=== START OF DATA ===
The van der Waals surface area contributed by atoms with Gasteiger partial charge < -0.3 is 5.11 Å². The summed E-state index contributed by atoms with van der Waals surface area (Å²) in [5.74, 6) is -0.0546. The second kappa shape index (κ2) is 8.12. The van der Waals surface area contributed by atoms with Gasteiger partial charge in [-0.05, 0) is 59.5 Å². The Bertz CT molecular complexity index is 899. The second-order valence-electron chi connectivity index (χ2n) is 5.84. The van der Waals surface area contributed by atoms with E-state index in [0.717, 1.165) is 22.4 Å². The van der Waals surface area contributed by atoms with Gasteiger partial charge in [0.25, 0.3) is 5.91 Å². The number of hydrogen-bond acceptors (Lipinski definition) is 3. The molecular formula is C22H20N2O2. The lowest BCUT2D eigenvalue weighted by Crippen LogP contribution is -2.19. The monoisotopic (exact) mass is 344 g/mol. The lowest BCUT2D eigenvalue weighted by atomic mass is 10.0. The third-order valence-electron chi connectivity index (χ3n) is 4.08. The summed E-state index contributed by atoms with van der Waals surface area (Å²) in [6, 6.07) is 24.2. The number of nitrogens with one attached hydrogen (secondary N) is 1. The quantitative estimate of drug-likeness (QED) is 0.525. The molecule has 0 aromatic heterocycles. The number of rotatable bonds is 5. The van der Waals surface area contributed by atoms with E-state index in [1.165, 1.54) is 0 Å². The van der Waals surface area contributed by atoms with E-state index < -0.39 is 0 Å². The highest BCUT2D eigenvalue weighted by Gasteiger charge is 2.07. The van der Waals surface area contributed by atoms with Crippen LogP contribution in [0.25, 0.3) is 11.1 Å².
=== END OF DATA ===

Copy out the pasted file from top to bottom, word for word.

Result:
The van der Waals surface area contributed by atoms with Gasteiger partial charge < -0.3 is 5.11 Å². The summed E-state index contributed by atoms with van der Waals surface area (Å²) in [5.74, 6) is -0.0546. The second kappa shape index (κ2) is 8.12. The van der Waals surface area contributed by atoms with Gasteiger partial charge in [-0.05, 0) is 59.5 Å². The Bertz CT molecular complexity index is 899. The second-order valence-electron chi connectivity index (χ2n) is 5.84. The van der Waals surface area contributed by atoms with E-state index in [0.717, 1.165) is 22.4 Å². The van der Waals surface area contributed by atoms with Gasteiger partial charge in [0.25, 0.3) is 5.91 Å². The number of hydrogen-bond acceptors (Lipinski definition) is 3. The molecular formula is C22H20N2O2. The lowest BCUT2D eigenvalue weighted by Crippen LogP contribution is -2.19. The monoisotopic (exact) mass is 344 g/mol. The lowest BCUT2D eigenvalue weighted by atomic mass is 10.0. The third-order valence-electron chi connectivity index (χ3n) is 4.08. The summed E-state index contributed by atoms with van der Waals surface area (Å²) in [6, 6.07) is 24.2. The number of nitrogens with one attached hydrogen (secondary N) is 1. The quantitative estimate of drug-likeness (QED) is 0.525. The molecule has 0 aromatic heterocycles. The number of rotatable bonds is 5. The van der Waals surface area contributed by atoms with E-state index in [1.165, 1.54) is 0 Å². The van der Waals surface area contributed by atoms with E-state index < -0.39 is 0 Å². The highest BCUT2D eigenvalue weighted by Gasteiger charge is 2.07. The van der Waals surface area contributed by atoms with Crippen LogP contribution in [0.25, 0.3) is 11.1 Å².